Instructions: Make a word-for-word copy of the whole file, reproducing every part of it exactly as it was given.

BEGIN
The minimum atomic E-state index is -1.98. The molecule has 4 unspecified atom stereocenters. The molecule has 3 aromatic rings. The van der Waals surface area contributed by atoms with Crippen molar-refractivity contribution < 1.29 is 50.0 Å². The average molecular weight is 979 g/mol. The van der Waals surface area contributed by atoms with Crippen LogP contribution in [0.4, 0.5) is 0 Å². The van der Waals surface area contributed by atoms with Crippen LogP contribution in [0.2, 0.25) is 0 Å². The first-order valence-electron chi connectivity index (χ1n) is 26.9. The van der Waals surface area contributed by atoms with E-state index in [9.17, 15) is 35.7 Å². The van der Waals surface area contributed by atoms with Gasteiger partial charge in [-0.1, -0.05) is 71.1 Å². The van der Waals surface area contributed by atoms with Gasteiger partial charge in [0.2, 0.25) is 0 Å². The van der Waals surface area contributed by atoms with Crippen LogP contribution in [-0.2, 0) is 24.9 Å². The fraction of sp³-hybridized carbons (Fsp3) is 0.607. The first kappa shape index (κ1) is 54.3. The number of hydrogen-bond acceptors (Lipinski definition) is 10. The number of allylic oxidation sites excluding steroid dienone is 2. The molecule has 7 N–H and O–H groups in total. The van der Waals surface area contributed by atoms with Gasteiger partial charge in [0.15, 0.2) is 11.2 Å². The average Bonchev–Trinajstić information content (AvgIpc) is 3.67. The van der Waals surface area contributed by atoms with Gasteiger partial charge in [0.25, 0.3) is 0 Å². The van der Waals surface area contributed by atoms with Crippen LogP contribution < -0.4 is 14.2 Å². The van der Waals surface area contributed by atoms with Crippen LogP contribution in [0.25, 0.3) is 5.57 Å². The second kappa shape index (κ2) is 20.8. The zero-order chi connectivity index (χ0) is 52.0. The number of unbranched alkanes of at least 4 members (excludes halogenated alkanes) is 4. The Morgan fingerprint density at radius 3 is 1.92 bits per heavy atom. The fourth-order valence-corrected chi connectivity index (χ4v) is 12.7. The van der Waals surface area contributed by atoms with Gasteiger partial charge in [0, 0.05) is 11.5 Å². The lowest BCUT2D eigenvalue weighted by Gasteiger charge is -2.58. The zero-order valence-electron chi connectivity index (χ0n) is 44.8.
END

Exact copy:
The minimum atomic E-state index is -1.98. The molecule has 4 unspecified atom stereocenters. The molecule has 3 aromatic rings. The van der Waals surface area contributed by atoms with Crippen molar-refractivity contribution < 1.29 is 50.0 Å². The average molecular weight is 979 g/mol. The van der Waals surface area contributed by atoms with Crippen LogP contribution in [0.4, 0.5) is 0 Å². The van der Waals surface area contributed by atoms with Crippen LogP contribution in [0.2, 0.25) is 0 Å². The first-order valence-electron chi connectivity index (χ1n) is 26.9. The van der Waals surface area contributed by atoms with E-state index in [9.17, 15) is 35.7 Å². The van der Waals surface area contributed by atoms with Gasteiger partial charge in [-0.1, -0.05) is 71.1 Å². The van der Waals surface area contributed by atoms with Gasteiger partial charge in [0.2, 0.25) is 0 Å². The van der Waals surface area contributed by atoms with Crippen LogP contribution in [-0.2, 0) is 24.9 Å². The fraction of sp³-hybridized carbons (Fsp3) is 0.607. The first kappa shape index (κ1) is 54.3. The number of hydrogen-bond acceptors (Lipinski definition) is 10. The number of allylic oxidation sites excluding steroid dienone is 2. The molecule has 7 N–H and O–H groups in total. The van der Waals surface area contributed by atoms with Gasteiger partial charge in [0.15, 0.2) is 11.2 Å². The average Bonchev–Trinajstić information content (AvgIpc) is 3.67. The van der Waals surface area contributed by atoms with Gasteiger partial charge in [0.25, 0.3) is 0 Å². The van der Waals surface area contributed by atoms with Crippen LogP contribution < -0.4 is 14.2 Å². The van der Waals surface area contributed by atoms with Crippen LogP contribution in [0.25, 0.3) is 5.57 Å². The second kappa shape index (κ2) is 20.8. The zero-order chi connectivity index (χ0) is 52.0. The number of unbranched alkanes of at least 4 members (excludes halogenated alkanes) is 4. The Morgan fingerprint density at radius 3 is 1.92 bits per heavy atom. The fourth-order valence-corrected chi connectivity index (χ4v) is 12.7. The van der Waals surface area contributed by atoms with Gasteiger partial charge in [0, 0.05) is 11.5 Å². The lowest BCUT2D eigenvalue weighted by Gasteiger charge is -2.58. The zero-order valence-electron chi connectivity index (χ0n) is 44.8.